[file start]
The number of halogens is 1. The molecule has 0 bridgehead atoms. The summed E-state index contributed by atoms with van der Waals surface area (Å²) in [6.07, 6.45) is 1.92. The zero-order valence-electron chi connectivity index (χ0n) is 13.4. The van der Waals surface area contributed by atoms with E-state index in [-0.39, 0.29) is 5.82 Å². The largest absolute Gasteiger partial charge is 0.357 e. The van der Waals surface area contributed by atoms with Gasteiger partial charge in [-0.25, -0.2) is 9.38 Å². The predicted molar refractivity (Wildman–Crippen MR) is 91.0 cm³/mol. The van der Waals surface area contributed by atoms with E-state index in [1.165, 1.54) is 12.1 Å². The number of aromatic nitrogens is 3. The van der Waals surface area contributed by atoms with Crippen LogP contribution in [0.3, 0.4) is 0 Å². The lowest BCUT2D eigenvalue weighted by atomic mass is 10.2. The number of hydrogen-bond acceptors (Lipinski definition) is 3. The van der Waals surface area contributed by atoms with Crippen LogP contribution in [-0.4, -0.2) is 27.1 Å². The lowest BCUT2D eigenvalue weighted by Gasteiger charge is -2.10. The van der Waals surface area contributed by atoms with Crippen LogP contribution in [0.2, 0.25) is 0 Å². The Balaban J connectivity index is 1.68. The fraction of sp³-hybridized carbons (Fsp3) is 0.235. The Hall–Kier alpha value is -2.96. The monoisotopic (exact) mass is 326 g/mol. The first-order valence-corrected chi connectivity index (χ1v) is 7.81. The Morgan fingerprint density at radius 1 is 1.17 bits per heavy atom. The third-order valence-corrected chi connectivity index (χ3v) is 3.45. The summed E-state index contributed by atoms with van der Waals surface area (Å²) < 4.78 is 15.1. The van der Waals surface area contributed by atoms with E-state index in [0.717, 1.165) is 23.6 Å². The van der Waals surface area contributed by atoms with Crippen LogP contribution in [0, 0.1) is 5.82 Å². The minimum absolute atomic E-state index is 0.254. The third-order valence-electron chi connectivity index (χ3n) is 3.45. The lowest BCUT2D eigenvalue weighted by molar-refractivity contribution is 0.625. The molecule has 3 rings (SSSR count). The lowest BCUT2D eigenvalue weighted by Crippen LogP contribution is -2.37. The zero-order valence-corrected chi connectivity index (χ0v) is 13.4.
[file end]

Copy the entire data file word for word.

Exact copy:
The number of halogens is 1. The molecule has 0 bridgehead atoms. The summed E-state index contributed by atoms with van der Waals surface area (Å²) in [6.07, 6.45) is 1.92. The zero-order valence-electron chi connectivity index (χ0n) is 13.4. The van der Waals surface area contributed by atoms with E-state index in [-0.39, 0.29) is 5.82 Å². The largest absolute Gasteiger partial charge is 0.357 e. The van der Waals surface area contributed by atoms with Gasteiger partial charge in [-0.25, -0.2) is 9.38 Å². The predicted molar refractivity (Wildman–Crippen MR) is 91.0 cm³/mol. The van der Waals surface area contributed by atoms with E-state index in [1.165, 1.54) is 12.1 Å². The number of aromatic nitrogens is 3. The van der Waals surface area contributed by atoms with Crippen LogP contribution in [0.3, 0.4) is 0 Å². The lowest BCUT2D eigenvalue weighted by atomic mass is 10.2. The number of hydrogen-bond acceptors (Lipinski definition) is 3. The van der Waals surface area contributed by atoms with Crippen LogP contribution in [-0.4, -0.2) is 27.1 Å². The lowest BCUT2D eigenvalue weighted by Gasteiger charge is -2.10. The van der Waals surface area contributed by atoms with Crippen LogP contribution in [0.2, 0.25) is 0 Å². The Balaban J connectivity index is 1.68. The fraction of sp³-hybridized carbons (Fsp3) is 0.235. The Hall–Kier alpha value is -2.96. The monoisotopic (exact) mass is 326 g/mol. The first-order valence-corrected chi connectivity index (χ1v) is 7.81. The Morgan fingerprint density at radius 1 is 1.17 bits per heavy atom. The third-order valence-corrected chi connectivity index (χ3v) is 3.45. The summed E-state index contributed by atoms with van der Waals surface area (Å²) < 4.78 is 15.1. The van der Waals surface area contributed by atoms with E-state index in [0.717, 1.165) is 23.6 Å². The van der Waals surface area contributed by atoms with Crippen LogP contribution in [0, 0.1) is 5.82 Å². The minimum absolute atomic E-state index is 0.254. The third-order valence-electron chi connectivity index (χ3n) is 3.45. The lowest BCUT2D eigenvalue weighted by molar-refractivity contribution is 0.625. The molecule has 3 rings (SSSR count). The lowest BCUT2D eigenvalue weighted by Crippen LogP contribution is -2.37. The zero-order valence-corrected chi connectivity index (χ0v) is 13.4.